That was until I was recently gifted Jerusalem by two lovely Egyptian friends. The secret, it turns out, is baking soda! Baking soda is alkaline and helps to soften chickpeas (and other legumes) faster by weakening pectic bonds. Adding acids, such as lemon juice or vinegar, will actually hinder this process. (This also works for lentil dishes such as dal.)
All the way at the bottom of this post is the recipe from Jerusalem. (If you care at all about hummus, take the time to try it at least once.) I highly recommend purchasing the whole cookbook – it’s one of the best I’ve read in years! (Meaning not only are the explanations great, but I have actually been using the recipes without excessive tweaks!)
SO, TAKE ME BACK TO THE DISH
Yes, so the delicious picture on top. The sliced carrots were tossed in olive oil and salt, then roasted at 425 degrees Fahrenheit for 15-20 min and finished with lemon juice. They were then piled on top of the hummus (mixed with some spicy harissa) with sauteed bitter, leafy greens, then sprinkled with toasted pine nuts and cilantro.
HUMMUS FROM JERUSALEM
- 1 1/2 cups/250 g dried chickpeas
- 1 tsp baking soda
- 6 1/2 cups/1.5 liters water
- 1 cup plus 2 tablespoons/270 g light tahini paste
- 4 tbsp freshly squeezed lemon juice
- 4 cloves garlic, crushed
- 6 1/2 tablespoons/100 ml ice-cold water
The night before, put the chickpeas in a large bowl and cover them with cold water at least twice their volume. Leave to soak overnight.
The next day, drain the chickpeas. Place a medium saucepan over high heat and add the drained chickpeas and baking soda. Cook for about 3 minutes, stirring constantly. Add the water and bring to a boil. Cook, skimming off any foam and any skins that float to the surface. The chickpeas will need to cook between 20 and 40 minutes, depending on the type and freshness, sometimes even longer. Once done, they should be very tender, breaking up easily when pressed between your thumb and finger, almost but not quite mushy.
Drain the chickpeas. You should have roughly 3 2/3 cups/600 g now. Place the chickpeas in a food processor and process until you get a stiff paste. Then, with the machine still running, add the tahini paste, lemon juice, garlic, and 1 1/2 teaspoons salt. Finally, slowly drizzle in the iced water and allow it to mix for about 5 minutes, until you get a very smooth and creamy paste.
Transfer the hummus to a bowl, cover the surface with plastic wrap, and let it rest for at least 30 minutes. If not using straightaway, refrigerate until needed. Make sure to take it out of the fridge at least 30 minutes before serving.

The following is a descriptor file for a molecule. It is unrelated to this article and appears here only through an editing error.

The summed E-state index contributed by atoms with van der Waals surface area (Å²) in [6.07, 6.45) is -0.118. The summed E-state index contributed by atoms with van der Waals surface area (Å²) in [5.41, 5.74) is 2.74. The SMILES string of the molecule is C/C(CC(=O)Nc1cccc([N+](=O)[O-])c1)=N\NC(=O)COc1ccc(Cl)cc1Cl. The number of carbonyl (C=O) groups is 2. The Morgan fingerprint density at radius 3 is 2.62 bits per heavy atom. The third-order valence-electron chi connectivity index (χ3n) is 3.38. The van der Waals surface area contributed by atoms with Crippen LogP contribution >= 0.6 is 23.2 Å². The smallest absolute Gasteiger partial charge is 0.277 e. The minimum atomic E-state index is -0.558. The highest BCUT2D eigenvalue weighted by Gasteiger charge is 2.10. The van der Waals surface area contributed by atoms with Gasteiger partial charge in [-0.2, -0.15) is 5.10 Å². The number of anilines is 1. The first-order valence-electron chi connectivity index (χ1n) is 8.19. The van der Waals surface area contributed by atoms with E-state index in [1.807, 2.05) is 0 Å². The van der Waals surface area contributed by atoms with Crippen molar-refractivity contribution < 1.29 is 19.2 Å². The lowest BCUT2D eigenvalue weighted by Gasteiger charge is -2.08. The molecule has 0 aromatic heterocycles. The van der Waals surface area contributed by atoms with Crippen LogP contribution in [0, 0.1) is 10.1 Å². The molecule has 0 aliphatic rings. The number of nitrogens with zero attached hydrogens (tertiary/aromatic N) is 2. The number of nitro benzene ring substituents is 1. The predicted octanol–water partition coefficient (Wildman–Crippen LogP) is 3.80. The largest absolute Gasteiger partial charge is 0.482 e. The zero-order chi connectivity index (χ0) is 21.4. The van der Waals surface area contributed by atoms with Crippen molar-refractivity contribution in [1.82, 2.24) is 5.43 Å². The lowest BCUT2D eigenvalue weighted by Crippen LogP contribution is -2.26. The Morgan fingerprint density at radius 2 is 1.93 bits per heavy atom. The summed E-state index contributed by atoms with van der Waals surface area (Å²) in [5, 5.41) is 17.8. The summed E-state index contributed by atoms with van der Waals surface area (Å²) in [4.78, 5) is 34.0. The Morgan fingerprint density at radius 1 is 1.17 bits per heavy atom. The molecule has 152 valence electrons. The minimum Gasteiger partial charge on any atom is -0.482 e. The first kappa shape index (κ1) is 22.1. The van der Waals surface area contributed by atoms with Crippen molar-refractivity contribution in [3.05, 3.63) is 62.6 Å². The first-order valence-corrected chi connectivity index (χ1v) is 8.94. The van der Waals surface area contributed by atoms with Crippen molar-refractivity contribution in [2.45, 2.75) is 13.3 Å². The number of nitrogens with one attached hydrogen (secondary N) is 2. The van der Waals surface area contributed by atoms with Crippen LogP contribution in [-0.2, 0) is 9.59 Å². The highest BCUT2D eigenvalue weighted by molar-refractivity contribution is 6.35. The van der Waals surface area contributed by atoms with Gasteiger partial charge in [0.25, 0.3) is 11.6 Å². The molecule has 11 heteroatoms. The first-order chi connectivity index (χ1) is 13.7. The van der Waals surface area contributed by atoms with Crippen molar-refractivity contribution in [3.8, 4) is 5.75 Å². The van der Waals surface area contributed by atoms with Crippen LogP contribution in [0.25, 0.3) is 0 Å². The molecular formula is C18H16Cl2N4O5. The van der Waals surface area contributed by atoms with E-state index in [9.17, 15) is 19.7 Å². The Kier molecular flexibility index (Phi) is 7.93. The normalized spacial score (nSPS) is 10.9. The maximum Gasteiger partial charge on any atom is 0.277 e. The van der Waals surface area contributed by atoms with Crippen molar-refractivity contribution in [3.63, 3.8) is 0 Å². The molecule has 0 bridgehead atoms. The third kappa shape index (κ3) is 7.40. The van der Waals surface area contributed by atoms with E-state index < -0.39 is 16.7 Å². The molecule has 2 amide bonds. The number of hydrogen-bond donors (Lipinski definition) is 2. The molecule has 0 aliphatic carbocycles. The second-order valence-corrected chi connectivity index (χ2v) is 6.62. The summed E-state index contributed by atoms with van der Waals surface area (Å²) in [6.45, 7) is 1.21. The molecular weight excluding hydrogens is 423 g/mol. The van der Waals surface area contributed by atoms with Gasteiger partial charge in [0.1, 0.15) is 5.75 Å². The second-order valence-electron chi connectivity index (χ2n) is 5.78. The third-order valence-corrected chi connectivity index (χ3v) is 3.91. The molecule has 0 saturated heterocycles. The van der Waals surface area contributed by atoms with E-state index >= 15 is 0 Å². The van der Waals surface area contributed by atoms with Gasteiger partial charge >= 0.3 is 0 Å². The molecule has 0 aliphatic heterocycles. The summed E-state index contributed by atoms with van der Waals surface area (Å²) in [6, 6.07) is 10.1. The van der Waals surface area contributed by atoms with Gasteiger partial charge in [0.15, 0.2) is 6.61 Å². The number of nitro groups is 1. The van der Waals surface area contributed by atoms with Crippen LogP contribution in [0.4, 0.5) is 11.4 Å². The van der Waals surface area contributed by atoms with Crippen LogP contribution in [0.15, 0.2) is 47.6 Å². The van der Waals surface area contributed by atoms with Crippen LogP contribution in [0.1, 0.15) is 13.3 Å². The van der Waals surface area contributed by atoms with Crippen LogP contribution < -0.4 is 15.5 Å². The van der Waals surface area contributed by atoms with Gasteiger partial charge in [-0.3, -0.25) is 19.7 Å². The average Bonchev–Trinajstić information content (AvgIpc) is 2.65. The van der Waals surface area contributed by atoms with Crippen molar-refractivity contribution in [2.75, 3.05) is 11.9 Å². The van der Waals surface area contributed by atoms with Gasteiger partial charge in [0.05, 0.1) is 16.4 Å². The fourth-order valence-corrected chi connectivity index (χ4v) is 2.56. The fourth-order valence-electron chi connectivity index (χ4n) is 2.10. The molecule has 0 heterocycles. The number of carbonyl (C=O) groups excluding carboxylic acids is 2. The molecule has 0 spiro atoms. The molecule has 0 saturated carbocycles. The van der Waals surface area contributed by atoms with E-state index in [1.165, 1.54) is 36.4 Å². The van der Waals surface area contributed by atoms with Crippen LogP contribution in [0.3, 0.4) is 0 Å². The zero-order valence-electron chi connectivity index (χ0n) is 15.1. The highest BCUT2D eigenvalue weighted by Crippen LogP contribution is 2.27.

Egyptian Culinary Lesson
This time, wanderlust came to me. I’m fortunate that one of my good friend’s parents have a catering business in Cairo – and that they were very excited when I asked to learn some of their favorite classic Egyptian recipes.
I’ve included four simple but delicious ones of the many we sampled below. These dishes can bring a light, uplifting yet warm touch to chillier days.
I love almost any dish with nuts or seeds, but for me, tahini is the superstar of pastes. This sauce is amazing with salads, roasted vegetables or meat, in sandwiches – I can’t think of too many things that this sauce doesn’t make better. That said, it’s still rather calorie dense, so I try to indulge in moderation.
- 2/3 cup tahini paste (sesame paste)
- 1/2 cup water
- 1/2 lemon, juiced
- 1 clove of garlic, grated.
- 1/4 tsp sumac
- 2 tbsp extra-virgin olive oil
Make sure to whisk up the tahini in the jar or can before measuring as the oil tends to separate from the solids. Then, whisk all the ingredients (except sumac & olive oil) together until the mixture has emulsified and has the consistency of honey. Then, drizzle with extra-virgin olive oil and garnish sumac to serve.
This can be made ahead of time and can be stored in an airtight container for up to a week.
Eggplant is one of my favorite vegetables and one of my ultimate comfort foods. When it comes to something so simple with virtually no prep-work, why not?
Preheat the oven to 400 degrees Fahrenheit (200 degrees Celsius.) Place eggplant on a heavy-bottomed baking sheet and roast until the skin beings to wrinkle/collapse. This should take around 30-45 minutes. Then, once cool, peel back the skin with a knife and spoon. Mash the flesh with a fork, adding a pinch of salt, and a tablespoon of extra-virgin olive oil. (Optional addition: 1 clove of garlic, grated.)
A light, refreshing dish that will never weigh you down. This dish goes with almost anything and works as a side, starter or stand-alone snack.
- 1/3 cup bulgur wheat (medium)
- 2 large tomatoes
- 1 lemon, juiced
- 4 large bunches of Italian (flat-leaf) parsley
- 1 bunch mint
- 1 tbsp sumac
- 1/3 cup extra-virgin olive oil
- salt & pepper
- 1 shallot, minced (can substitute with around 2 tbsp of minced red onion)
- 1 head leafy green lettuce (optional)
(1) Cook the Bulgar